Taken together, the measures we have adopted since June 2014 have had a substantial financial market impact, which has manifested itself in two ways. First, risk-free interest rates have been compressed at all maturities, thus reducing the basis that banks and the capital markets adopt for determining the conditions at which credit is made available to borrowers (Chart 1). Second, the policies have resulted in a liquidity creation effect, which is often considered a side-show relative to yield compression, but which was in fact critical to restoring intermediation in the strained financial conditions we faced when the policies were launched. In the euro area, we can see this effect quite clearly in the development of broad money, specifically M3, over recent times. In 2013 M3 growth had fallen close to zero, as banks in large parts of the euro area sought to deleverage their balance sheets by severely curtailing credit and engaging in other contractionary actions. Loan extinction became a powerful drag on money creation. The APP broke that vicious circle by forcing fresh liquidity into the system, as the Eurosystem started paying for the purchased securities by creating reserves and deposits.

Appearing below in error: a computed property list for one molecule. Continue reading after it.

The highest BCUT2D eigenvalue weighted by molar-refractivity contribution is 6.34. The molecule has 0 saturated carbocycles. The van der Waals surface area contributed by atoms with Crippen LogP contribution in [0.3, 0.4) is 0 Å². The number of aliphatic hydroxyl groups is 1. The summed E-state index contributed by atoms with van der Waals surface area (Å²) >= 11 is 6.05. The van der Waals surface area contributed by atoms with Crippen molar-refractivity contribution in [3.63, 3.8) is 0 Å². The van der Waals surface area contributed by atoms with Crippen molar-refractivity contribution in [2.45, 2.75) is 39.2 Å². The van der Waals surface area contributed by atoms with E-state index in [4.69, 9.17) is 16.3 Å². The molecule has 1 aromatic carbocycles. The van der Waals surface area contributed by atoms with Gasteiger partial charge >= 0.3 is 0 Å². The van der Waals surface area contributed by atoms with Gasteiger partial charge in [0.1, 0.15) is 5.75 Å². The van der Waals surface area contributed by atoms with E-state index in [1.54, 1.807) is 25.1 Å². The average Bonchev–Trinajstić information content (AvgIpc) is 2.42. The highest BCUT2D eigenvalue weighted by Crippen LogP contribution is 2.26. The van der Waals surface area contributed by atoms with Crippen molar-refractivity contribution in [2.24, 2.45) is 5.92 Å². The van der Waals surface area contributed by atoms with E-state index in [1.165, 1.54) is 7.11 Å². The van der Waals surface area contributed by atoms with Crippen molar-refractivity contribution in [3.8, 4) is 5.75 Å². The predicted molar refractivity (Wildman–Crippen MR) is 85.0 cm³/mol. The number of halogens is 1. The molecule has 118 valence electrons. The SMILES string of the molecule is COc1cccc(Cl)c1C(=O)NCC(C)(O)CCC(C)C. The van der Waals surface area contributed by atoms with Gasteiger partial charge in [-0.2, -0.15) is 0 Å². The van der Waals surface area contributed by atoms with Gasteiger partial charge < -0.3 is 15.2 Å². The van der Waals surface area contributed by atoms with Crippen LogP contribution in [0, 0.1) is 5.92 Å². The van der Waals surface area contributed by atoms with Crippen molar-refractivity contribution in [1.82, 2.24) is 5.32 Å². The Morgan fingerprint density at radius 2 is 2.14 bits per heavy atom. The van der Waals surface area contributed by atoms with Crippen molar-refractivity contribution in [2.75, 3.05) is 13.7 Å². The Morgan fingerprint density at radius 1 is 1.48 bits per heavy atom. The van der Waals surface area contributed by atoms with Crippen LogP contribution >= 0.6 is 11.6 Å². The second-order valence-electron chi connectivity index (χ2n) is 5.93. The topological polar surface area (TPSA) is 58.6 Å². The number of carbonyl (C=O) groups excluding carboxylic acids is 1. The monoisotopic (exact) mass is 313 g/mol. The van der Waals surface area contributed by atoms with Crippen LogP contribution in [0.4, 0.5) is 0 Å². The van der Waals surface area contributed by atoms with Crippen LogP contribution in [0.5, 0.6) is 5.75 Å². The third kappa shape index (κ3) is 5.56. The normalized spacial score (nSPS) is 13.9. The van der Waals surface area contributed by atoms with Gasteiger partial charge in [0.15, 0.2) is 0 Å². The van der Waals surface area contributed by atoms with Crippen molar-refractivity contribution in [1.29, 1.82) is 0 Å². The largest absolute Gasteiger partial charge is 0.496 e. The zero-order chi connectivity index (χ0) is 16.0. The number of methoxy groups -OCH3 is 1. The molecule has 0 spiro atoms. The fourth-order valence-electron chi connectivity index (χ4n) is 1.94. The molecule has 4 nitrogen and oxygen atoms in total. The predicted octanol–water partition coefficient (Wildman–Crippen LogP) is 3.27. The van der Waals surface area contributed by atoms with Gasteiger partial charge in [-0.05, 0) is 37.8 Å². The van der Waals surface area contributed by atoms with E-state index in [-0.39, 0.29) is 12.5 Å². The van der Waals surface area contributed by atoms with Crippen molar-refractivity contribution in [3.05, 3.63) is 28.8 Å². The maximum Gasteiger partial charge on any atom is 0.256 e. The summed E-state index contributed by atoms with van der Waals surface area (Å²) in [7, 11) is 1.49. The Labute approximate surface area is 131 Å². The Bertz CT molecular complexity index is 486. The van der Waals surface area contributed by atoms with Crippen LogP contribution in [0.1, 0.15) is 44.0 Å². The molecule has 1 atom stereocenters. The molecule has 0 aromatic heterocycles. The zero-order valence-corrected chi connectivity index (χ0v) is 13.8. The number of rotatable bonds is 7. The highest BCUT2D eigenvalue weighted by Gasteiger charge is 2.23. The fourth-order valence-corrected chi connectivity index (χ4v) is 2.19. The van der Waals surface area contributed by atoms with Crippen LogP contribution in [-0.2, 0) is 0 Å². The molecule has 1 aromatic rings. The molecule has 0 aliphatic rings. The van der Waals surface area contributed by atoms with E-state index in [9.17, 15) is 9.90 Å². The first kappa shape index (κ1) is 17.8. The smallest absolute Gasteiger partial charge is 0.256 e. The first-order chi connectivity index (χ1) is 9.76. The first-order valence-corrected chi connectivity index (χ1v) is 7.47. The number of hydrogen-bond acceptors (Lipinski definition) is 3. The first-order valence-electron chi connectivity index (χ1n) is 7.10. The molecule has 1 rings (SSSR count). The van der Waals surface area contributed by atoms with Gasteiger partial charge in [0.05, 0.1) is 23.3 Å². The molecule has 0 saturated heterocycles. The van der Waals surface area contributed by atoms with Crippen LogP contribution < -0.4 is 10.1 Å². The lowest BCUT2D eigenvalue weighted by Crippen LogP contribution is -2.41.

EONIA forward curves estimated from OIS
(percentage per annum)
Notes: Latest observation: 17 September 2018 for realised EONIA.